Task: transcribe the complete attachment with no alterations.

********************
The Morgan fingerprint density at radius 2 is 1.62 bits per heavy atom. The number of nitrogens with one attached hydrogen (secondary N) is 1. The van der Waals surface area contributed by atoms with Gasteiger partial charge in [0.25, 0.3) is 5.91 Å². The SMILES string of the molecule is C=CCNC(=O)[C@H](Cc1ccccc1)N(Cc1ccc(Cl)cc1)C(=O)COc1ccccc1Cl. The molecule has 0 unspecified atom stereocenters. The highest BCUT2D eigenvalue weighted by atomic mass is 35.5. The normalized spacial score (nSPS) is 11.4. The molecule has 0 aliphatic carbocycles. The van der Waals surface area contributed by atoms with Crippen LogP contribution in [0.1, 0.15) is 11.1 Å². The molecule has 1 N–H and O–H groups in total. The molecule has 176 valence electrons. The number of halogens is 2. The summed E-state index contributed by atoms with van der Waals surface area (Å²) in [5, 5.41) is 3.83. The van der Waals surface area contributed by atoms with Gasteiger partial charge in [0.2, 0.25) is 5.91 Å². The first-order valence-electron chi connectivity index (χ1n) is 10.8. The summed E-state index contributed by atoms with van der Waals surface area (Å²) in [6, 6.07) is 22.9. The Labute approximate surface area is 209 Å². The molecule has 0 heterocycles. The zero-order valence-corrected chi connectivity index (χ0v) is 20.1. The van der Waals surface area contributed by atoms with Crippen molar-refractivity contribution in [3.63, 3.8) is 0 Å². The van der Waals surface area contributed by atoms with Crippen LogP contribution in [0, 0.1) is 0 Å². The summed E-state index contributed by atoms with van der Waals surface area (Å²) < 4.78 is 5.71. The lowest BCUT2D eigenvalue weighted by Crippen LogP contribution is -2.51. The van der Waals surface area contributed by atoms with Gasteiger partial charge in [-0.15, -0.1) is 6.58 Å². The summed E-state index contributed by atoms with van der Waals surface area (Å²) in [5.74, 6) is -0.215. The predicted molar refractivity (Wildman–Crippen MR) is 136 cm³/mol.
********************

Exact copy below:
The Morgan fingerprint density at radius 2 is 1.62 bits per heavy atom. The number of nitrogens with one attached hydrogen (secondary N) is 1. The van der Waals surface area contributed by atoms with Gasteiger partial charge in [0.25, 0.3) is 5.91 Å². The SMILES string of the molecule is C=CCNC(=O)[C@H](Cc1ccccc1)N(Cc1ccc(Cl)cc1)C(=O)COc1ccccc1Cl. The molecule has 0 unspecified atom stereocenters. The highest BCUT2D eigenvalue weighted by atomic mass is 35.5. The normalized spacial score (nSPS) is 11.4. The molecule has 0 aliphatic carbocycles. The van der Waals surface area contributed by atoms with Crippen LogP contribution in [0.1, 0.15) is 11.1 Å². The molecule has 1 N–H and O–H groups in total. The molecule has 176 valence electrons. The number of halogens is 2. The summed E-state index contributed by atoms with van der Waals surface area (Å²) in [5, 5.41) is 3.83. The van der Waals surface area contributed by atoms with Gasteiger partial charge in [0.2, 0.25) is 5.91 Å². The first-order valence-electron chi connectivity index (χ1n) is 10.8. The summed E-state index contributed by atoms with van der Waals surface area (Å²) in [6, 6.07) is 22.9. The Labute approximate surface area is 209 Å². The molecule has 0 heterocycles. The zero-order valence-corrected chi connectivity index (χ0v) is 20.1. The van der Waals surface area contributed by atoms with Crippen molar-refractivity contribution in [3.63, 3.8) is 0 Å². The van der Waals surface area contributed by atoms with Crippen LogP contribution in [0, 0.1) is 0 Å². The summed E-state index contributed by atoms with van der Waals surface area (Å²) < 4.78 is 5.71. The lowest BCUT2D eigenvalue weighted by Crippen LogP contribution is -2.51. The van der Waals surface area contributed by atoms with Gasteiger partial charge in [-0.15, -0.1) is 6.58 Å². The summed E-state index contributed by atoms with van der Waals surface area (Å²) in [5.74, 6) is -0.215. The predicted molar refractivity (Wildman–Crippen MR) is 136 cm³/mol.